“More people are likely riding bikes today than in years past, and there’s no reason this new culture shouldn’t persevere,” Sorensen wrote.

But demand is outstripping supplies and labor.

Maintenance appointments at Rainbow Cycle are scheduled out until the first week of  July and Grenier’s mechanics are working overtime. Other stores reported similar maintenance backlogs.  There are signs spare parts such as gears, brake lines, tubes and tires are starting to run low, Grenier said.

During stay-at-home mandates people wanted a family activity they could do near the house to get some exercise without violating social distancing. Grenier said. He’s noticed a lot more groups of kids biking together and families taking evening rides. Some customers missing their usual gym regime or indoor spin classes took to cycling to stay in shape.

He hopes that when things get back to normal, a significant proportion of the people who got into the saddle in recent months will keep pedaling.

“I’m hoping it’s not a fad, that would be disappointing, but time will tell on that.”

More than 90 percent of bicycles and parts sold in the U.S. are made in China, where extended stay-at-home orders idled factories for weeks at least, said Tim Blumenthal, president of People for Bikes, a national advocacy group.

Production has resumed, but delays mean a possible extended shortage of popular models of entry-level bicycles, Blumenthal said.

“You could say there is a shortage of bikes right now, it is not universal and not at every price point,” he said. “The question becomes how quickly the supply chain can respond.”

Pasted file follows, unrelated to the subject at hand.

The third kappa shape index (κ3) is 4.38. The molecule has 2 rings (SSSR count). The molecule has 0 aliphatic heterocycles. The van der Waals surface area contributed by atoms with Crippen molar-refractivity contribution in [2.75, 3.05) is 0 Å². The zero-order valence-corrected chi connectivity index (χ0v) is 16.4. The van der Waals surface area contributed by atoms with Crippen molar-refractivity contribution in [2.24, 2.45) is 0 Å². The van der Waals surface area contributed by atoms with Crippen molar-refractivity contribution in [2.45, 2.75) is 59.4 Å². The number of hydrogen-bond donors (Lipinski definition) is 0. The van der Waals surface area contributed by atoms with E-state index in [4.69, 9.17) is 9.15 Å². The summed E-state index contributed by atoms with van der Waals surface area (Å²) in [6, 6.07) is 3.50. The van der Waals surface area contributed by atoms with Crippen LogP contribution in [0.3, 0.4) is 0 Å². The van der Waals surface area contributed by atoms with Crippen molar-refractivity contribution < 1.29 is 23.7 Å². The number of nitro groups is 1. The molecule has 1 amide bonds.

The executive director of Maine’s biggest cycling organization says that with more people cycling and cities including Portland closing streets for outdoor dining, shopping and walking, the time is ripe to start talking about cycling safety and investing in cycling infrastructure.

James Young, right, speaks on the phone with a customer while Ben Sawyer works on a bike at CycleMania on Tuesday. Brianna Soukup/Staff Photographer

While fewer cars than normal are on Maine’s roads, some drivers are speeding and new cyclists who might not know the rules of the road could be put in danger, said Jean Sideris, who leads the Bicycle Coalition of Maine.

“At a minimum, it opens the conversation for us to ask what we need to do in this moment to keep safe and stay outside, and what we need to do for the long-term,” Sideris said. “How do we encourage people to keep up these activities and help people feel safe.”

America’s last bicycle craze in the 1970s coincided with the oil crisis, which made driving more expensive. That fad petered out shortly after the crisis faded, but Gorham Bike and Ski owner Jamie Wright doesn’t think it will this time.

Wright’s four Portland-area stores have been inundated by customers, and his staff can’t build bikes fast enough, Wright said. The hundreds of kids’ bikes he’s sold in the last few weeks give him hope for a new generation of cyclists.

“There are going to be a lot more kids that are going to put down screens and get out and ride bikes,” Wright said. “I think it all bodes well for more infrastructure, fewer cars, more bikes.”